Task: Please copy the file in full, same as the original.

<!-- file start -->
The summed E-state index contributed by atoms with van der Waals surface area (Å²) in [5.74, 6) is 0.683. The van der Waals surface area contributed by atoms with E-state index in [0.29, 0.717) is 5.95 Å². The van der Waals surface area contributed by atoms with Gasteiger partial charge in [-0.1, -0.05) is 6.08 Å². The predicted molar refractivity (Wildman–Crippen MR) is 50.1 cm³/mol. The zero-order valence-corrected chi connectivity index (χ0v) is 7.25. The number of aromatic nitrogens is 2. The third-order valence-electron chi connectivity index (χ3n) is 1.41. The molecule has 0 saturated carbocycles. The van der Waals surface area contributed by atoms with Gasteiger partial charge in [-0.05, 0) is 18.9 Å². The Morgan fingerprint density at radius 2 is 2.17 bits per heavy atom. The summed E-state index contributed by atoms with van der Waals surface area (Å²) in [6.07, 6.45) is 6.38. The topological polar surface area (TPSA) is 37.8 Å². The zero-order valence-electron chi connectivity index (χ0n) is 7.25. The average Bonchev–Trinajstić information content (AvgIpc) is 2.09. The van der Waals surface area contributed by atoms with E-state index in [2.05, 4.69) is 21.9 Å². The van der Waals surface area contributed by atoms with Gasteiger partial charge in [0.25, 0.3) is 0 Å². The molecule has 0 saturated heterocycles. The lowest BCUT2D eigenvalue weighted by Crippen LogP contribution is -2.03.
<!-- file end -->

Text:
The summed E-state index contributed by atoms with van der Waals surface area (Å²) in [5.74, 6) is 0.683. The van der Waals surface area contributed by atoms with E-state index in [0.29, 0.717) is 5.95 Å². The van der Waals surface area contributed by atoms with Gasteiger partial charge in [-0.1, -0.05) is 6.08 Å². The predicted molar refractivity (Wildman–Crippen MR) is 50.1 cm³/mol. The zero-order valence-corrected chi connectivity index (χ0v) is 7.25. The number of aromatic nitrogens is 2. The third-order valence-electron chi connectivity index (χ3n) is 1.41. The molecule has 0 saturated carbocycles. The van der Waals surface area contributed by atoms with Gasteiger partial charge in [-0.05, 0) is 18.9 Å². The Morgan fingerprint density at radius 2 is 2.17 bits per heavy atom. The summed E-state index contributed by atoms with van der Waals surface area (Å²) in [6.07, 6.45) is 6.38. The topological polar surface area (TPSA) is 37.8 Å². The zero-order valence-electron chi connectivity index (χ0n) is 7.25. The average Bonchev–Trinajstić information content (AvgIpc) is 2.09. The van der Waals surface area contributed by atoms with E-state index in [2.05, 4.69) is 21.9 Å². The van der Waals surface area contributed by atoms with Gasteiger partial charge in [0.25, 0.3) is 0 Å². The molecule has 0 saturated heterocycles. The lowest BCUT2D eigenvalue weighted by Crippen LogP contribution is -2.03.